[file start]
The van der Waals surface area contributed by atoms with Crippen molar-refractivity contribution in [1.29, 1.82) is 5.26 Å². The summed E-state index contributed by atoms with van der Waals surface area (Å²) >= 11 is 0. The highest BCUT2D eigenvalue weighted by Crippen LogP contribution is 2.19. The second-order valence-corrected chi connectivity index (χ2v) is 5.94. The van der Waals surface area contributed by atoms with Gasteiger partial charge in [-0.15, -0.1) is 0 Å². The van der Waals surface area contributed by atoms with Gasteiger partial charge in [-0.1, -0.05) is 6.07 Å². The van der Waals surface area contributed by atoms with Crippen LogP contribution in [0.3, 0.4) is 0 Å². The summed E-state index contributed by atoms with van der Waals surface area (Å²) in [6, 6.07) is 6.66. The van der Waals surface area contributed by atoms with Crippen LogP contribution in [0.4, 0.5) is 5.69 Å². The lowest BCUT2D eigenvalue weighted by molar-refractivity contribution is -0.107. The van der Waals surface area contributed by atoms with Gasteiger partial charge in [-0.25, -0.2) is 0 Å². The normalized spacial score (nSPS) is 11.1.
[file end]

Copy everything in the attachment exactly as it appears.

The van der Waals surface area contributed by atoms with Crippen molar-refractivity contribution in [1.29, 1.82) is 5.26 Å². The summed E-state index contributed by atoms with van der Waals surface area (Å²) >= 11 is 0. The highest BCUT2D eigenvalue weighted by Crippen LogP contribution is 2.19. The second-order valence-corrected chi connectivity index (χ2v) is 5.94. The van der Waals surface area contributed by atoms with Gasteiger partial charge in [-0.15, -0.1) is 0 Å². The van der Waals surface area contributed by atoms with Gasteiger partial charge in [-0.1, -0.05) is 6.07 Å². The van der Waals surface area contributed by atoms with Crippen LogP contribution in [0.3, 0.4) is 0 Å². The summed E-state index contributed by atoms with van der Waals surface area (Å²) in [6, 6.07) is 6.66. The van der Waals surface area contributed by atoms with Crippen LogP contribution in [0.4, 0.5) is 5.69 Å². The lowest BCUT2D eigenvalue weighted by molar-refractivity contribution is -0.107. The van der Waals surface area contributed by atoms with Gasteiger partial charge in [-0.25, -0.2) is 0 Å². The normalized spacial score (nSPS) is 11.1.